I thought I made it clear that you can't apply 33 V and 2 A to a 7 Ω resistor. Imagine a power supply with voltage and current limit controls. Initially, you set the voltage limit to 33 V, and the current limit to maximum. You connect the 7 Ω resistor; 4.7 A flows. Now you turn the current limit down to 2 A. You will find that the voltage drops to 14 V, to limit the current to 2 A.
It was not clear, but now it seems to be, should i consider the resistor as a flow reducer that generate heat ? Like only 4 liters par min can go pass through, so it can be low pressure with high rate of flow or high pressure with low rate... but only 4l/min will pass through ? The 4 liters being the Resistor Ohm value ?
coulomb wrote:
Thu, 02 Apr 2020, 19:39
Honu wrote:
Thu, 02 Apr 2020, 19:39
you throw 100A at him, it will only take 4.7A and generate : P = 7 x 4.7 x 4.7 = 155 Watts
Meaning in this case some power is lost.
Current doesn't work like that. If you get 100 A into that element, it will blow up; the power would be P = I²R = (100)²·7 = 70 kW.
MMMm now i start to see .. we got to stay on the "line" but as the power rating of the resistor can't be exceeded, i knew it but i now start to see how it connect together. Thanks.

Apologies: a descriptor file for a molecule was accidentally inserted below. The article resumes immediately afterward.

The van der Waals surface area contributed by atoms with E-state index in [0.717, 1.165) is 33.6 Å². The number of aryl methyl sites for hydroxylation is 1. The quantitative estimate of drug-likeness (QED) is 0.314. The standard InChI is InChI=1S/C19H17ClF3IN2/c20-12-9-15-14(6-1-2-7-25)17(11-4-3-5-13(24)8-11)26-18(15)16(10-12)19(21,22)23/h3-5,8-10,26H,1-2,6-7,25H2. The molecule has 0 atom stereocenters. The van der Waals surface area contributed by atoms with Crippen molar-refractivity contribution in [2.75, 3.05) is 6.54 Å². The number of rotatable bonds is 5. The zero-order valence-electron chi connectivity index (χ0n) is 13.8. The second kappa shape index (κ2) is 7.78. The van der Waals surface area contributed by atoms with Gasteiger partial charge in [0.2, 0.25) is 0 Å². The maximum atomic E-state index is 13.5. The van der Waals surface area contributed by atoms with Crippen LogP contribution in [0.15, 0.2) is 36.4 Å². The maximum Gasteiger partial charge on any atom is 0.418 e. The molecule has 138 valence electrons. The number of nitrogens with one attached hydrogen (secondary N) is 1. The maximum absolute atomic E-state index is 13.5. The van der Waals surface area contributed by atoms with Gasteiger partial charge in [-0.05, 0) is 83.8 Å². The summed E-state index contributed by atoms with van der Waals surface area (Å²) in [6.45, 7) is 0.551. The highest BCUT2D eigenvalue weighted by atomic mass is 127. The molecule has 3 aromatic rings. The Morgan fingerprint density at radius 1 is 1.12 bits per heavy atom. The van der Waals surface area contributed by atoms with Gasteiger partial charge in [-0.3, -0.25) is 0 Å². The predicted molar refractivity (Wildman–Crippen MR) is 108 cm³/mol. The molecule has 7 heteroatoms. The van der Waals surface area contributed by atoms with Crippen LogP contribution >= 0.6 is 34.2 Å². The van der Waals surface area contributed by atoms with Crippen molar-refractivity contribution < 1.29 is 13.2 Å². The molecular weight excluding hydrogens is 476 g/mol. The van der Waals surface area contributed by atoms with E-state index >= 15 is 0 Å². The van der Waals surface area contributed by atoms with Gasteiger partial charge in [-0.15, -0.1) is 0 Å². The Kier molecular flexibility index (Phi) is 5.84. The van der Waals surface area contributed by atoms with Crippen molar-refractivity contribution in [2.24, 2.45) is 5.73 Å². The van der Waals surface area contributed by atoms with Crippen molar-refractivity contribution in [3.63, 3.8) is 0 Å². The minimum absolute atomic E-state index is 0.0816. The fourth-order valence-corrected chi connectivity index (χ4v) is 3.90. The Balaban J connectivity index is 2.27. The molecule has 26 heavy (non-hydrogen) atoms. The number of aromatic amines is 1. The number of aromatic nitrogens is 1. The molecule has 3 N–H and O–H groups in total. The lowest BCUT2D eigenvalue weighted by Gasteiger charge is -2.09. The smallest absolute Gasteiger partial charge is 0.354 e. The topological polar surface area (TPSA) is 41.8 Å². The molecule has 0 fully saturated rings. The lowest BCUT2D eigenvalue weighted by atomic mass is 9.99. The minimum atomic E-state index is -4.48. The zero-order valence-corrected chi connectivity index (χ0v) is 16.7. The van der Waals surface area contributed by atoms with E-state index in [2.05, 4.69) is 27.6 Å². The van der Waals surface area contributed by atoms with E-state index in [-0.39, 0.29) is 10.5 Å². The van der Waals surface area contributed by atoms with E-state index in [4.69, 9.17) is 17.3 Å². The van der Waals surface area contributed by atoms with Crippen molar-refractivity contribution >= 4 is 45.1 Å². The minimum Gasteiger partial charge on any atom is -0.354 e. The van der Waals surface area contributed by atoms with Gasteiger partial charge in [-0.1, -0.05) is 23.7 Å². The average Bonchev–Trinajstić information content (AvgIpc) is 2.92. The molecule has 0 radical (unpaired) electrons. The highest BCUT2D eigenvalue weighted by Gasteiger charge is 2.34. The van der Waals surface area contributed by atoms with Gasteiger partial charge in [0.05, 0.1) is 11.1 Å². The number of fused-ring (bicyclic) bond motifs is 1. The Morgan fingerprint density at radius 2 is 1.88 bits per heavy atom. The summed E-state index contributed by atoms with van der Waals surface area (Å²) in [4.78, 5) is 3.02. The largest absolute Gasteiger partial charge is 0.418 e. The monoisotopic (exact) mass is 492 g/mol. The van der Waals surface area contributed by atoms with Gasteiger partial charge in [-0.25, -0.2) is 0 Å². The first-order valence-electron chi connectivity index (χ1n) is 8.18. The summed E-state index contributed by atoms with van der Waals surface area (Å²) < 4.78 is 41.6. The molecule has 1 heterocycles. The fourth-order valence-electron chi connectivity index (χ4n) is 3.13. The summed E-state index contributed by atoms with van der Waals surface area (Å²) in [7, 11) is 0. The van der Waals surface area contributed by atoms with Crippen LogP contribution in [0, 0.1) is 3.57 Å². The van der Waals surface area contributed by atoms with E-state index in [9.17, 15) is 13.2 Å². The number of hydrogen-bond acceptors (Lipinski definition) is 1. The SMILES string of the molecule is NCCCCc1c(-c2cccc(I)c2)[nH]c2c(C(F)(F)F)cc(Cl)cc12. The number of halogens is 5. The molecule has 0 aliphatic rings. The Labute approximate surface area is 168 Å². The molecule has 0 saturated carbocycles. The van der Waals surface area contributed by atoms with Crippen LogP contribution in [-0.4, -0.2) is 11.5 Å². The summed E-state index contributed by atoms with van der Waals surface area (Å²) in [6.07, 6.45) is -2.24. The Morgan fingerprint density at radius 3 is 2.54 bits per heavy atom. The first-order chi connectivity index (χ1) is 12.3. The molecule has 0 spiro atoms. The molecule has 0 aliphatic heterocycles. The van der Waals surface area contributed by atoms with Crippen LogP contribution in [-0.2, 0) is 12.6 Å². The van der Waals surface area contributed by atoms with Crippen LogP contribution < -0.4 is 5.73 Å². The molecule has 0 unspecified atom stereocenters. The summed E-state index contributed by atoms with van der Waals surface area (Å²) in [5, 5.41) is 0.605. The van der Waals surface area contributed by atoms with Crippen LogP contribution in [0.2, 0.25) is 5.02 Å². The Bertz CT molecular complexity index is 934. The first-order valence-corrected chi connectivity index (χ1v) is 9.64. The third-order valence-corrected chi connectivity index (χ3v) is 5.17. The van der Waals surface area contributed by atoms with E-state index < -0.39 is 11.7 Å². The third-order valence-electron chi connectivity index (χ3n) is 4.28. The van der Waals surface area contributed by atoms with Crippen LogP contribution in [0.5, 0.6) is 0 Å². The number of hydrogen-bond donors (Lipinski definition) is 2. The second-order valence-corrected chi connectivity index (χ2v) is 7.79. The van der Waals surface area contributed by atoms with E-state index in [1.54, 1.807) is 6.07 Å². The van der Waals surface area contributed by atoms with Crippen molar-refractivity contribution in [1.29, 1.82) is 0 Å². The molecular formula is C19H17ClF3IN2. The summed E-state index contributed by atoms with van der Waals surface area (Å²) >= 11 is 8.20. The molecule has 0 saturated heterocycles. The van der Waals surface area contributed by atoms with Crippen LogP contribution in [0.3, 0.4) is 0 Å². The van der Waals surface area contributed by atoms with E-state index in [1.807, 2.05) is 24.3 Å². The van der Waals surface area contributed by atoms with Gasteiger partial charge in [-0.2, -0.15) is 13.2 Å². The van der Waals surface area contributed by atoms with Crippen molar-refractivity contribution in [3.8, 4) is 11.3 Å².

So in real world, i make available 100A to the resistor (7 Ohm, 2000W)... then i increase my voltage slowly ( I = V / R ), it will use to generate heat :
1 V => I = 1/7 A = 0.14A => 0.137W
2 V => I = 2/7 A = 0.28A
.
50 V => I = 50/7 A = 7.14A => 357W
.
100 V => I = 100/7 A = 14.3A => 1430W
.
.
118.32 V => I = 118.32/7 = 17.9A => 2000W (Max power : V = 7 x I and P = V x I => P = 7 x I x I => Imax = sqr(P/7) = sqr (2000/7) = 16.9A, since V = R x I => V = 7 x 16.9 = 118.32V)

=> each volt is a 0.14A increase (slope of the line)


So we can agree that to be efficient, we need a device that convert the panel power to couples of (Volt, Amp) that perfectly suit the resistor ?
OR can use capacitor to store MPPT output and then discharge by burst into the resistor by being always on the same point of the line... let's say the 50V/7.14A.